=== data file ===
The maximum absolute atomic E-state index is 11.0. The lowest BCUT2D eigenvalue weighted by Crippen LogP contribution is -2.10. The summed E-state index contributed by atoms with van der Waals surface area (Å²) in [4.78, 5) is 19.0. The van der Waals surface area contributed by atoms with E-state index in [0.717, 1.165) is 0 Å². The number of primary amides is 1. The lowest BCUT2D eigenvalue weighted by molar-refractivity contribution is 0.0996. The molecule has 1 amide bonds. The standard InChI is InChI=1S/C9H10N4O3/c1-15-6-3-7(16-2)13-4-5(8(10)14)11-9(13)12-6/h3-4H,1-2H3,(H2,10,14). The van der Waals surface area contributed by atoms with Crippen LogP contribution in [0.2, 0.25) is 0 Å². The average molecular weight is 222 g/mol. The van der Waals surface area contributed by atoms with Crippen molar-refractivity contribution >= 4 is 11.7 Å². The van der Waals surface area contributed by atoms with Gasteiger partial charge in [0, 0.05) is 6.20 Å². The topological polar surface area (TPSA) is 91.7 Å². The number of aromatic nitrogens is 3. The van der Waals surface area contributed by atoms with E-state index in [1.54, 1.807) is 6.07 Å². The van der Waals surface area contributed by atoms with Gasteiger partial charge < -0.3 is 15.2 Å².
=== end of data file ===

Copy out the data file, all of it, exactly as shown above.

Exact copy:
The maximum absolute atomic E-state index is 11.0. The lowest BCUT2D eigenvalue weighted by Crippen LogP contribution is -2.10. The summed E-state index contributed by atoms with van der Waals surface area (Å²) in [4.78, 5) is 19.0. The van der Waals surface area contributed by atoms with E-state index in [0.717, 1.165) is 0 Å². The number of primary amides is 1. The lowest BCUT2D eigenvalue weighted by molar-refractivity contribution is 0.0996. The molecule has 1 amide bonds. The standard InChI is InChI=1S/C9H10N4O3/c1-15-6-3-7(16-2)13-4-5(8(10)14)11-9(13)12-6/h3-4H,1-2H3,(H2,10,14). The van der Waals surface area contributed by atoms with Crippen LogP contribution in [0.2, 0.25) is 0 Å². The average molecular weight is 222 g/mol. The van der Waals surface area contributed by atoms with Crippen molar-refractivity contribution >= 4 is 11.7 Å². The van der Waals surface area contributed by atoms with Gasteiger partial charge in [0, 0.05) is 6.20 Å². The topological polar surface area (TPSA) is 91.7 Å². The number of aromatic nitrogens is 3. The van der Waals surface area contributed by atoms with E-state index in [1.54, 1.807) is 6.07 Å². The van der Waals surface area contributed by atoms with Gasteiger partial charge < -0.3 is 15.2 Å².